Privacy after Roe, an FTC enforcement action, a federal privacy legislation update ... and more!
Privacy after Roe
Runa Sandvik on TechCrunch (techcrunch.com)
Sandvik looks at court records of cases between 2011 and 2022 to examine how police in the U.S. use text messages, emails, search history to prosecute people seeking abortions. This kind of detailed examination is valuable to see whether legislation intended to protect people seeking abortions is effective – and highlights the need for Washington state's Shield Law's protections against out-of-state law investigations as well as My Health My Data's requirements for websites to get consent before sharing health information with Facebook and Google.
Automated Decision Systems
Marvin van Bekkum and Frederik Zuiderveen Borgesius on International Association of Privacy Professionals (iapp.org)
This article summarizes the authors' paper on whether collecting special categories of personal data could help debias artificial intelligence, and their arguments for and against a new exemption.
Eve Gaumond and Catherine Régis on Lawfare (lawfareblog.com)
Artificial intelligence can significantly impact human rights—both positively and negatively. Human rights impact assessments conceived specifically for AI are needed to prevent potential harms and reap the benefits of the technology.
on NIST (nist.gov)
New guidance seeks to cultivate trust in AI technologies and promote AI innovation while mitigating risk.=
Kate Santaliz on NBC News (nbcnews.com)
The California Democrat, one of a handful of members with a computer science background, wants a nonpartisan commission to recommend new regulations for artificial intelligence.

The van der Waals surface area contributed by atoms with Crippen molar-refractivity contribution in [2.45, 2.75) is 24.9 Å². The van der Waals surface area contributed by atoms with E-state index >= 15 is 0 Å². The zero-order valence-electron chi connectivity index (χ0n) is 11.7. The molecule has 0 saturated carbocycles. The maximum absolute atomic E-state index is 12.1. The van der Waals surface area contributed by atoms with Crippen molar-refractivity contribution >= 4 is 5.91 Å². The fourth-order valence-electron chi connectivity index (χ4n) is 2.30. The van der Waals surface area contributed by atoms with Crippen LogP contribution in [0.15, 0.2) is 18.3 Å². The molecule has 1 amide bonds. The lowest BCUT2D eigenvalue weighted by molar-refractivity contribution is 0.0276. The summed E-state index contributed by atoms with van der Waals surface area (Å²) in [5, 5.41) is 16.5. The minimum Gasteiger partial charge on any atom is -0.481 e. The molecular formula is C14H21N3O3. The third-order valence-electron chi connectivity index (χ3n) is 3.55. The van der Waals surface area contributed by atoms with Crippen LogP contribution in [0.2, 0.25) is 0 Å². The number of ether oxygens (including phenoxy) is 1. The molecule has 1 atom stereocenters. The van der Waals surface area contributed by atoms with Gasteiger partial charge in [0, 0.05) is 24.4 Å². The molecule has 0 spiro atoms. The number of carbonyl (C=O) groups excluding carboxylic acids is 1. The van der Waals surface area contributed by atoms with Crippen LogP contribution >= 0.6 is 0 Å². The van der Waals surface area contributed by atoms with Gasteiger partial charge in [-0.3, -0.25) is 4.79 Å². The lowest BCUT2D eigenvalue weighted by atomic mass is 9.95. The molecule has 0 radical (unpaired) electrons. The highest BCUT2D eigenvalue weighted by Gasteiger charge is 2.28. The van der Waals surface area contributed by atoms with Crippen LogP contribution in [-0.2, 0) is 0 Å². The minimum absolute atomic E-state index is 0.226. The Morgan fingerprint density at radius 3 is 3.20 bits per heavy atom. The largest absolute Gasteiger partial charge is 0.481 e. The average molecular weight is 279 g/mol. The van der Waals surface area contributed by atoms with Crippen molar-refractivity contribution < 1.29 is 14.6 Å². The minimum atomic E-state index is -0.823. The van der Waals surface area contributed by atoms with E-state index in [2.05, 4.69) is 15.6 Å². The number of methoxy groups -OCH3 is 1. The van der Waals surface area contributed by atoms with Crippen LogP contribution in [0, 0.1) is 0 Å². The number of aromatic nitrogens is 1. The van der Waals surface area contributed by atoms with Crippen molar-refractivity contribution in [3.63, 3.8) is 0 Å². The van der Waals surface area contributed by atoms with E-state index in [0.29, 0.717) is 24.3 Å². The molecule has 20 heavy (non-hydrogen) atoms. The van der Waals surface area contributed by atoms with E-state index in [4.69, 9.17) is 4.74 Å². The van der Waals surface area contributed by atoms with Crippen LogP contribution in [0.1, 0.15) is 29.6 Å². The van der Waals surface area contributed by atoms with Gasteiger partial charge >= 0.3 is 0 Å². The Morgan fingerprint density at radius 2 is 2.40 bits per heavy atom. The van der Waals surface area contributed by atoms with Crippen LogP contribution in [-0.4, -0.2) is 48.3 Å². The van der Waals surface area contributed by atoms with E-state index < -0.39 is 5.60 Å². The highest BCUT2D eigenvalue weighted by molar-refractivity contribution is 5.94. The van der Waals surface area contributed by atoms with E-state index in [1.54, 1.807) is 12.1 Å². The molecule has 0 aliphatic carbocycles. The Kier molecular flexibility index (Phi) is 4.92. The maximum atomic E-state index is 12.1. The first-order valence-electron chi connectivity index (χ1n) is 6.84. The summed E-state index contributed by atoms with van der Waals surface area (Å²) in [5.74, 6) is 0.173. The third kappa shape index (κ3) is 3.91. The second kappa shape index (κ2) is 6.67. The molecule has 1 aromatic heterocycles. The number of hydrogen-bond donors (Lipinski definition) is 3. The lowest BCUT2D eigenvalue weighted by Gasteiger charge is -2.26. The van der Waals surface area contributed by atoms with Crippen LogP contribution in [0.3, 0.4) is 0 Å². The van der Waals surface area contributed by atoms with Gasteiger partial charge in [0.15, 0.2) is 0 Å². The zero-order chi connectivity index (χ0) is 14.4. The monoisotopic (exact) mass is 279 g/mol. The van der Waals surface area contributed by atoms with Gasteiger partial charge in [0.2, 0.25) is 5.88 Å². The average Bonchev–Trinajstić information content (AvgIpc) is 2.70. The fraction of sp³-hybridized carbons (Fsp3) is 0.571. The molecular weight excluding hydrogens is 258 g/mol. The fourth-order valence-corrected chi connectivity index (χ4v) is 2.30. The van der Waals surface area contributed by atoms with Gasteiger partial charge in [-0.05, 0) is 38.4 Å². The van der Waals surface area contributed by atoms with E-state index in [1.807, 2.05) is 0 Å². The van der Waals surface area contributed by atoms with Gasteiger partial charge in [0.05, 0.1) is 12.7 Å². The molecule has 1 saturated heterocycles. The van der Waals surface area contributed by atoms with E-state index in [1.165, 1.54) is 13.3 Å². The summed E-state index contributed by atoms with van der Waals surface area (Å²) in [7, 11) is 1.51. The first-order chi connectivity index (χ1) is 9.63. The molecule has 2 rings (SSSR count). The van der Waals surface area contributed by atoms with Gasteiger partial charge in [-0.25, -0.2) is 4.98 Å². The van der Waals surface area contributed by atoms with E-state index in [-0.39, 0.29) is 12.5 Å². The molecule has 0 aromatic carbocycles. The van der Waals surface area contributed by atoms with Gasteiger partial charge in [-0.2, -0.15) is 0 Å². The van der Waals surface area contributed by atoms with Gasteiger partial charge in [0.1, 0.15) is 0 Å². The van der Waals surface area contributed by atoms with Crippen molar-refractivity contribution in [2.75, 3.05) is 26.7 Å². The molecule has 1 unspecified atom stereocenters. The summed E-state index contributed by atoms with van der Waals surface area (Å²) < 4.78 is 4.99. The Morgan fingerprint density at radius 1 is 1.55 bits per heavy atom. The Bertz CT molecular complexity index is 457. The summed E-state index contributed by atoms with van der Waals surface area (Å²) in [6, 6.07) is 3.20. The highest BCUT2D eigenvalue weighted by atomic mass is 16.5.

Thomas Germain on Gizmodo (gizmodo.com)
As well as a $1.5 million fine, GoodRx has agreed to a first-of-its-kind provision banning the company from sharing health data with third parties for ads. As Germain reports:
"GoodRx’s privacy problems were first uncovered by this reporter in an investigation with Consumer Reports, followed by a similar report in Gizmodo. At the time, if you looked up Viagra, Prozac, PrEP, or any other medication, GoodRx would tell Facebook, Google, and a variety of companies in the ad business, such as Criteo, Branch, and Twilio. GoodRx wasn’t selling the data. Instead, it shared the information so those companies could help GoodRx target its own customers with ads for more drugs. According to the FTC, that’s illegal."
- FTC Enforcement Action to Bar GoodRx from Sharing Consumers’ Sensitive Health Info for Advertising, the Federal Trade Commission (ftc.gov)
Jessica Lyons Hardcastle on The Register (theregister.com)
California's attorney general Rob Bonta has sent letters to businesses with mobile apps that (allegedly) ignore opt-out requests or sell users' data. The letters focus on retail, travel and food service apps.
Natasha Lomas on TechCrunch (techcrunch.com)
In what looks like a meaningful -- and long overdue -- reforming step, the European Commission has committed to dial up its monitoring of how data protection authorities at the EU Member State level enforce the bloc’s flagship data protection rules against Big Tech.
- Europe-wide overhaul of GDPR monitoring triggered by ICCL, Johnny Ryan on Irish Council for Civil Liberties (iccl.ie)
- EU vows to get tougher on Big Tech privacy violations, Jon Fingas on Engadget (engadget.com)
Federal Privacy Legislation